Some of Putin’s best-known critics have died one by one. Russian investigators never blame the government, of course. There was opposition leader Boris Nemtsov, shot near the Kremlin. There was journalist and human rights advocate Anna Politkovskaya, murdered in the elevator of her apartment building. There’s Navalny, whose cause of death is still unclear. And there are countless others. (The Kremlin has denied allegations of involvement in all).

For US citizens, including those who also hold Russian nationality, the country has become increasingly dangerous to visit. Several US nationals have been jailed, including WNBA star Brittney Griner, freed in a trade for a notorious arms dealer; the ex-US Marine Paul Whelan, sentenced to 16 years on charges of espionage, which he strongly denies, and Wall Street Journal reporter Evan Gershkovich, detained almost a year ago in Yekaterinburg — the same city where Karelina was arrested — charged with espionage without Russian authorities revealing a shred of evidence.

Putin is apparently interested in a trade of Gershkovich for Vadim Krasikov, a convicted murderer serving a sentence in Germany for killing an exiled Chechen-Georgian in 2019; what the German court called a “state-ordered murder.” In other words, an assassination ordered by the Kremlin. (The Kremlin denies it.)

To state the obvious, Americans should stay away from Russia.

But staying out of Russia is no guarantee of safety.

According to rights organization Freedom House, Russia has become one of the worlds top perpetrators of transnational repression. While many of Putin critics seem to die in all manner of mysterious circumstances inside Russia, his critics and perceived critics also meet their end abroad.

In late February, Spanish police found the body of Maxim Kuzminov near the city of Alicante. Kuzminov, a Russian defector, escaped into Ukraine in his military helicopter. He told reporters he opposed the war.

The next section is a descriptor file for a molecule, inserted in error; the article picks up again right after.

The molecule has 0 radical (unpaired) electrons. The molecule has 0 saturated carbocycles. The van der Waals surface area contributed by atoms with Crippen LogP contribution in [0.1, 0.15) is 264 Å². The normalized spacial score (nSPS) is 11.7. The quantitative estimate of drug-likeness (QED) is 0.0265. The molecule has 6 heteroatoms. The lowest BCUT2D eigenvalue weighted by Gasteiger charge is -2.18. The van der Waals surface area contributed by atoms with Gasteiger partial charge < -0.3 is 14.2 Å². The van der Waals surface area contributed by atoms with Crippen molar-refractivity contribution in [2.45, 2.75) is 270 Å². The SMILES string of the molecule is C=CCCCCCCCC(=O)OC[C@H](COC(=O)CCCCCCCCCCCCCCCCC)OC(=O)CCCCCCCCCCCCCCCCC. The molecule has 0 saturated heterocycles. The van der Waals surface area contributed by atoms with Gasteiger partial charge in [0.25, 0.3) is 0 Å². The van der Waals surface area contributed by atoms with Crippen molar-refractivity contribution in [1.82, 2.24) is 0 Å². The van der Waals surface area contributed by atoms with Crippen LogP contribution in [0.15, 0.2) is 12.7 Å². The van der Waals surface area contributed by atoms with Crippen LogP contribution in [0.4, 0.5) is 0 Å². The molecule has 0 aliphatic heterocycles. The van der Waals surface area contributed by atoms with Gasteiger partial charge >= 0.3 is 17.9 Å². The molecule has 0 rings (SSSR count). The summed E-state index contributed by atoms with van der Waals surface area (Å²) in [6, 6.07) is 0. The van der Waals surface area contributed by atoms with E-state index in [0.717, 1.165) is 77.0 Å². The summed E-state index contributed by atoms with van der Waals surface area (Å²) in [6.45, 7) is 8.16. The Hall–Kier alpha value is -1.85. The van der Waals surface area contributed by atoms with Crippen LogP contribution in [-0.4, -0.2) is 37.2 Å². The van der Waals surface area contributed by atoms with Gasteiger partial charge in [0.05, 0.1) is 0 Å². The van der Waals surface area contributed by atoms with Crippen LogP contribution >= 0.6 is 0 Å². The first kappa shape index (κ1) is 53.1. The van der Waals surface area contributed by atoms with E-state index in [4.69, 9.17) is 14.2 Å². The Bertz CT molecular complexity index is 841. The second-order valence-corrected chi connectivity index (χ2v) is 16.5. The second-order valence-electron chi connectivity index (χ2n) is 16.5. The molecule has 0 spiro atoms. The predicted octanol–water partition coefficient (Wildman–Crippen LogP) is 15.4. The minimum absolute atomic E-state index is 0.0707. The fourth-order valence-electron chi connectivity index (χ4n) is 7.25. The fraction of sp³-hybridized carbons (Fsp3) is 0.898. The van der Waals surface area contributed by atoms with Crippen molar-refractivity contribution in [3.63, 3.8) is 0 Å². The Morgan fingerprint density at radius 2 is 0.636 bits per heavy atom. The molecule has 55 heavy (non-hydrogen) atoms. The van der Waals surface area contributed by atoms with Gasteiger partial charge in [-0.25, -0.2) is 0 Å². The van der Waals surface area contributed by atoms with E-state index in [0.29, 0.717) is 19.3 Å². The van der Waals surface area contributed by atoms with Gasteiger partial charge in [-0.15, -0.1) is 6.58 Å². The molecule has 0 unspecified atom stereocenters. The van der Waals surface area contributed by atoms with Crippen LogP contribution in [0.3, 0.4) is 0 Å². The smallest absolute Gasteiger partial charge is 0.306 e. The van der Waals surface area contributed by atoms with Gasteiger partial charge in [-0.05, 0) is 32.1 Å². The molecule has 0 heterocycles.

Spanish intelligence told local media that they have no doubt that the Kremlin was behind his death. Officially, the government says it is waiting for the results of the investigation. Police say he was shot six times and then run over with a car, according to Spanish media.

Russia says it has no knowledge of the case. But after Kuzminov’s defection, the foreign intelligence chief called him a “moral corpse.” Freedom House says Russia “conducts highly aggressive transnational repression activities abroad,” relying heavily on “assassination as a tool.”

The UK government concluded Russian agents killed exiled intelligence officer Alexander Litvinenko in London using radioactive polonium. In 2018, in Salisbury, England, two more Russian officers were charged with nearly killing dissident Sergei Skripal and his daughter using a nerve agent.

The attacks, Freedom House notes, “come against the backdrop of numerous unexplained deaths of high-profile Russians in exile.” Often, the cases may not produce convictions, but Freedom House adds that the use of radioactive isotopes and nerve agents point clearly to the Kremlin, even as Moscow feigns ignorance.

Whatever Russia is thinking with its arrest of an esthetician and semi-pro ballerina, it’s clear that Putin’s repressive regime is lowering the threshold for what it tolerates and raising the bar for how it will respond. A donation to a pro-Ukrainian charity now amounts to treason, punishable with 20 years in prison. Criticism of the war or of Putin can lead to death in a Russian prison camp.

The Kremlin is making Russia a no-go country for foreign visitors, threatening its citizens abroad and, all the while, still pursuing its neo-imperialist war of conquest in Ukraine.